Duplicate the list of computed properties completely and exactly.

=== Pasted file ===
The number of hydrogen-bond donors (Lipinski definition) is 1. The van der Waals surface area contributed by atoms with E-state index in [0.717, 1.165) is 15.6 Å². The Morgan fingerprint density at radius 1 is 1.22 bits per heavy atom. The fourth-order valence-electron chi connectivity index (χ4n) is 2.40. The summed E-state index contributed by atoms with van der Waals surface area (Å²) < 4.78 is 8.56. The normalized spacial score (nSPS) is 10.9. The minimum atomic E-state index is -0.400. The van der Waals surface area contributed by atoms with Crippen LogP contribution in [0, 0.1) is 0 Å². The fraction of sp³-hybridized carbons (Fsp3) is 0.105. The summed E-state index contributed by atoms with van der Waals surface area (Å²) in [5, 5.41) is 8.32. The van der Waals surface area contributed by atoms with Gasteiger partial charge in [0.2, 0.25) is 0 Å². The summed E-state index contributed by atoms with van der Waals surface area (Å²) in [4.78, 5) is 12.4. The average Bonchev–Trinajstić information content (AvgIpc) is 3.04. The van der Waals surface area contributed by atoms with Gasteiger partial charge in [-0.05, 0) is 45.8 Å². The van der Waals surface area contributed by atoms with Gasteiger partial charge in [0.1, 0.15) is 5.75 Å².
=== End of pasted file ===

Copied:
The number of hydrogen-bond donors (Lipinski definition) is 1. The van der Waals surface area contributed by atoms with E-state index in [0.717, 1.165) is 15.6 Å². The Morgan fingerprint density at radius 1 is 1.22 bits per heavy atom. The fourth-order valence-electron chi connectivity index (χ4n) is 2.40. The summed E-state index contributed by atoms with van der Waals surface area (Å²) < 4.78 is 8.56. The normalized spacial score (nSPS) is 10.9. The minimum atomic E-state index is -0.400. The van der Waals surface area contributed by atoms with Crippen LogP contribution in [0, 0.1) is 0 Å². The fraction of sp³-hybridized carbons (Fsp3) is 0.105. The summed E-state index contributed by atoms with van der Waals surface area (Å²) in [5, 5.41) is 8.32. The van der Waals surface area contributed by atoms with Gasteiger partial charge in [0.2, 0.25) is 0 Å². The summed E-state index contributed by atoms with van der Waals surface area (Å²) in [4.78, 5) is 12.4. The average Bonchev–Trinajstić information content (AvgIpc) is 3.04. The van der Waals surface area contributed by atoms with Gasteiger partial charge in [-0.05, 0) is 45.8 Å². The van der Waals surface area contributed by atoms with Gasteiger partial charge in [0.1, 0.15) is 5.75 Å².